Politicians condemn IRA for latest bomb blast

 

UNIONIST and British politicians united early today in condemning the latest London blast.

The Official Unionist security spokesman, Mr Ken Maginnis MP, said he had little hesitation in pinning the blame for the bomb on the IRA. "Until we face up to the reality of what the IRA really are, we are going to suffer this type of tragedy again and again.

"From much of the media reaction to the Canary Wharf blast, one would have thought that the unionists had brought the bomb across into Great Britain and John Major had personally planted it.

"In the meantime, Gerry Adams can get away unquestioned with contradictory statements which suggest at one moment he is holding out the hand of friendship and in the next he supports the bombers and people must do nothing to hinder them.

"His refusal to condemn these outrages has to be seen for what it is part of a terrorist campaign intended to enable less than 5 per cent of the electorate in Northern Ireland to dominate by violence the other 95 per cent."

The Ulster Unionist MP Mr John Taylor, told BBC Radio Five Live: "We are in the midst of a very serious IRA campaign on the mainland and everyone must now be on the alert and the government must take a much firmer line against terrorism.

"We in Northern Ireland send out our sympathy to all those bereaved and injured. We resent what is happening very much. If people are letting off bombs in buses, as the IRA has apparently done tonight, then the peace process is over in the meantime."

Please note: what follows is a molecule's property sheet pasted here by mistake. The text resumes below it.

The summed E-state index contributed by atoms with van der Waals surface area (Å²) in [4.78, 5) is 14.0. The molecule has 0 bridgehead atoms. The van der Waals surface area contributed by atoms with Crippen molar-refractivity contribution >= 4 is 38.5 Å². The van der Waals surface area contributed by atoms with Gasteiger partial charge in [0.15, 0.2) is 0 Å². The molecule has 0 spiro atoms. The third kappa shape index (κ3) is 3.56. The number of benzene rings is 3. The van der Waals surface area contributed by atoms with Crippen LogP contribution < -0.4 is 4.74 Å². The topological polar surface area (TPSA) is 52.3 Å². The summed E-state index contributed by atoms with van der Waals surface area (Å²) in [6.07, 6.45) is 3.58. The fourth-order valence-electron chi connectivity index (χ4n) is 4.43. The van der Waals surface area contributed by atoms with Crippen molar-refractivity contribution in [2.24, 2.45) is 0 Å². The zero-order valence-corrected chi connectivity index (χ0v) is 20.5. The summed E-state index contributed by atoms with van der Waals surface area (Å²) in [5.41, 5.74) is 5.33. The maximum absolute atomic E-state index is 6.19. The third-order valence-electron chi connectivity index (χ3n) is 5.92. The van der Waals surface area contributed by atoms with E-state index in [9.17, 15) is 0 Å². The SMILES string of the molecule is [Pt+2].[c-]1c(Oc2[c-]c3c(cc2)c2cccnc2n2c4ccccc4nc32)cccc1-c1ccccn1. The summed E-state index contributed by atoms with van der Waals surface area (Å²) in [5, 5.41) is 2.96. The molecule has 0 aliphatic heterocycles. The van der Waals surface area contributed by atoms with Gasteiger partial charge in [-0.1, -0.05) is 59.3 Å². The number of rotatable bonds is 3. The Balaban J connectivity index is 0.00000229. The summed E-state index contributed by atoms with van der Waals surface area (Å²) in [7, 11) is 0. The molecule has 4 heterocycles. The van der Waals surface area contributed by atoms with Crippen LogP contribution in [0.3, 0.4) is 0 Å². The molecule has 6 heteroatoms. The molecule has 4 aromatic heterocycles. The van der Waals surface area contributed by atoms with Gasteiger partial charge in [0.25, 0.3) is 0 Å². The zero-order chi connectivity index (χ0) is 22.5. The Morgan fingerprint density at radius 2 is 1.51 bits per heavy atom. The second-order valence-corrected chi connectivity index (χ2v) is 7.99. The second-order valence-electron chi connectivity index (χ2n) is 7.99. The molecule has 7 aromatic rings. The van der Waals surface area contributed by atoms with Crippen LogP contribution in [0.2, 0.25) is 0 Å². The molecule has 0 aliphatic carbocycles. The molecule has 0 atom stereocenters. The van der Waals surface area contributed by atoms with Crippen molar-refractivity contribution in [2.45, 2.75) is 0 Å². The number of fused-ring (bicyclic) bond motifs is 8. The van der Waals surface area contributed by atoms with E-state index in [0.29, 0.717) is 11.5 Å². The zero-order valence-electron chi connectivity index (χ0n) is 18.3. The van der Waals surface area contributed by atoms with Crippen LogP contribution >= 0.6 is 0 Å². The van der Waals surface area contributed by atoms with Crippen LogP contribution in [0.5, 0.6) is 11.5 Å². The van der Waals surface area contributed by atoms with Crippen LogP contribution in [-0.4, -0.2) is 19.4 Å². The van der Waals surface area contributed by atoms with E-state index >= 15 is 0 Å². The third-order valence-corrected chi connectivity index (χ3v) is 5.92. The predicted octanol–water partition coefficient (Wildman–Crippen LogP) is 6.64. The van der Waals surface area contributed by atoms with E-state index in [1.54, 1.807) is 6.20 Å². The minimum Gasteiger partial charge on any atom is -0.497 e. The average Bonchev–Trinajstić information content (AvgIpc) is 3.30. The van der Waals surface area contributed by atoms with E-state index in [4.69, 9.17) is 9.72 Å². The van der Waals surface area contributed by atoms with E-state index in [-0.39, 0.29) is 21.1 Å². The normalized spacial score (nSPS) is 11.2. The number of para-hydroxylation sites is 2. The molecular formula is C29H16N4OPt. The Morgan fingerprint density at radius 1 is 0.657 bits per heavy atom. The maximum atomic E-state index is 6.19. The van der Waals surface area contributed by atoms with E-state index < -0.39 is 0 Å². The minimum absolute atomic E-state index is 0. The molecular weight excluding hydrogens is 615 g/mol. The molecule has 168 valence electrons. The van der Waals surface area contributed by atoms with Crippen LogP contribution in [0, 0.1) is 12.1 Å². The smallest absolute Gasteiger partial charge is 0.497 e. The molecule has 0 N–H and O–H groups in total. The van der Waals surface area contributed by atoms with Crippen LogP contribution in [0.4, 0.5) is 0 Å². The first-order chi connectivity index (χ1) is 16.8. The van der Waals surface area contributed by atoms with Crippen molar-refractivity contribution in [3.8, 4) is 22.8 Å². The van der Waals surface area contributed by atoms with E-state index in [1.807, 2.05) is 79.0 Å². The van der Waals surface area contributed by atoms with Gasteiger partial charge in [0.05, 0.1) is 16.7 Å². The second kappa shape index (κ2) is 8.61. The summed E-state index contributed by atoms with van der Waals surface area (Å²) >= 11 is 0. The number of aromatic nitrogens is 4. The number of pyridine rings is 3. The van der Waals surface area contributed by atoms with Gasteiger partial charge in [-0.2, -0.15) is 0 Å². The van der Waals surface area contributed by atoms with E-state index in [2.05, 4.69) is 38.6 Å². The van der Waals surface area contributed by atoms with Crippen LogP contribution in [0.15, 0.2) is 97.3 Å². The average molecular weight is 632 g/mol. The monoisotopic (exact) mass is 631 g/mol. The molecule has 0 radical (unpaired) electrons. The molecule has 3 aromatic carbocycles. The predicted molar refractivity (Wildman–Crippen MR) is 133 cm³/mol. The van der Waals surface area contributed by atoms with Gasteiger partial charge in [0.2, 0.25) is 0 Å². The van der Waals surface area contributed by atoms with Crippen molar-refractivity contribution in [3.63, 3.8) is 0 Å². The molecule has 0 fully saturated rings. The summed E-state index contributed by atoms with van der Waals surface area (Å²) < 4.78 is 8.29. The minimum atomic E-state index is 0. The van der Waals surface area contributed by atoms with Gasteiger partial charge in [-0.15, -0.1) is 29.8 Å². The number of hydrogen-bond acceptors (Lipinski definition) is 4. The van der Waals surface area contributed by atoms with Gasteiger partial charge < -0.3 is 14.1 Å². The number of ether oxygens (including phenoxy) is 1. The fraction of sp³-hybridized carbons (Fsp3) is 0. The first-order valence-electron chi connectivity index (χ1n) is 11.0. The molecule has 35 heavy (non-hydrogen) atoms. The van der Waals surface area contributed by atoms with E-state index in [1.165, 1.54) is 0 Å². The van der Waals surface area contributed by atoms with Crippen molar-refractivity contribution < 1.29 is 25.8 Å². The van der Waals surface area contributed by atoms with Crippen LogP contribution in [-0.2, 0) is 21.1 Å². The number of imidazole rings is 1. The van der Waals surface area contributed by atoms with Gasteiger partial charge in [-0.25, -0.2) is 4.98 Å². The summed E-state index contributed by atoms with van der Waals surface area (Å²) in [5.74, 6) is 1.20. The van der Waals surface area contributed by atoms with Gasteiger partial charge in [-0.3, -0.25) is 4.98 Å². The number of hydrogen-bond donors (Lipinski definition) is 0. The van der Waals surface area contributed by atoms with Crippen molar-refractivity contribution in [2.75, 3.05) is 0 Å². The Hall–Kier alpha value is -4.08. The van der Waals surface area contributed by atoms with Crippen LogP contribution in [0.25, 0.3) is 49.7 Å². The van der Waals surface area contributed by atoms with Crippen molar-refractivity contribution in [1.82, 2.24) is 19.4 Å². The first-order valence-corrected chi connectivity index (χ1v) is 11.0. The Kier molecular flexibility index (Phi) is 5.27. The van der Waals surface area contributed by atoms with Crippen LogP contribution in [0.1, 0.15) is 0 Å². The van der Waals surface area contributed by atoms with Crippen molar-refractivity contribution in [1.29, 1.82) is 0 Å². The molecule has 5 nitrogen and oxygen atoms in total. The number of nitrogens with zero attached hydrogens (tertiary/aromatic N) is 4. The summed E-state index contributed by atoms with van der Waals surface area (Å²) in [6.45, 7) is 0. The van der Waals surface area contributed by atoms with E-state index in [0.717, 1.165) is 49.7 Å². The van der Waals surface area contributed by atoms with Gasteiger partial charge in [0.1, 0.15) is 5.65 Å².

The DUP leader, the Rev Ian Paisley, told the BBC: "This is a funny way to put out the hand of friendship, by murdering people. You can't negotiate with people who are prepared to take up weapons and take lives."

The DUP's deputy leader, Mr Peter Robinson, called for the reintroduction of internment. He" said he had no doubt that the bomb was either planted by the IRA or was being transported by it.

"This is a dreadful action by the Provisional IRA," he said. "I think it's logical to assume that they would have been responsible. Whether they transported it or whether, in fact, they placed it, I think it shows how irresponsible those people are."

He said the blast came just a few hours after the Sinn Fein leader, Mr Adams, had said he, was extending the hand of friendship to unionists and to the British.

"I think that the time has come when the whole international community must be prepared to crush the Provisional IRA," he told Sky News. "That undoubtedly requires something in the nature of internment."

Renewing the peace process now would be "a great mistake", Mr Robinson added.

The chairman of the Tory backbench Northern Ireland committee, Mr Andrew Hunter, said if it was another IRA bomb then his "worst fears" would have been fulfilled.

"It is another horrific outrage. It is sickening and there is no justification. The IRA will win no con by this course of action."

The former Northern Ireland minister, Mr Peter Bottomley, said the IRA set off bombs for calculated publicity and public reaction. "We may have under estimated how badly they feared they would do in elections for people to participate in all party talks.

"Their fear is democracy. This is demonstrated by the fact that they achieved less than 3 per cent of the vote in the Republic of Ireland. In elections for the all party talks, they must have expected to receive less than their past share of the vote in Northern Ireland. That is the only rational explanation for the Sinn Fein/IRA return to violence."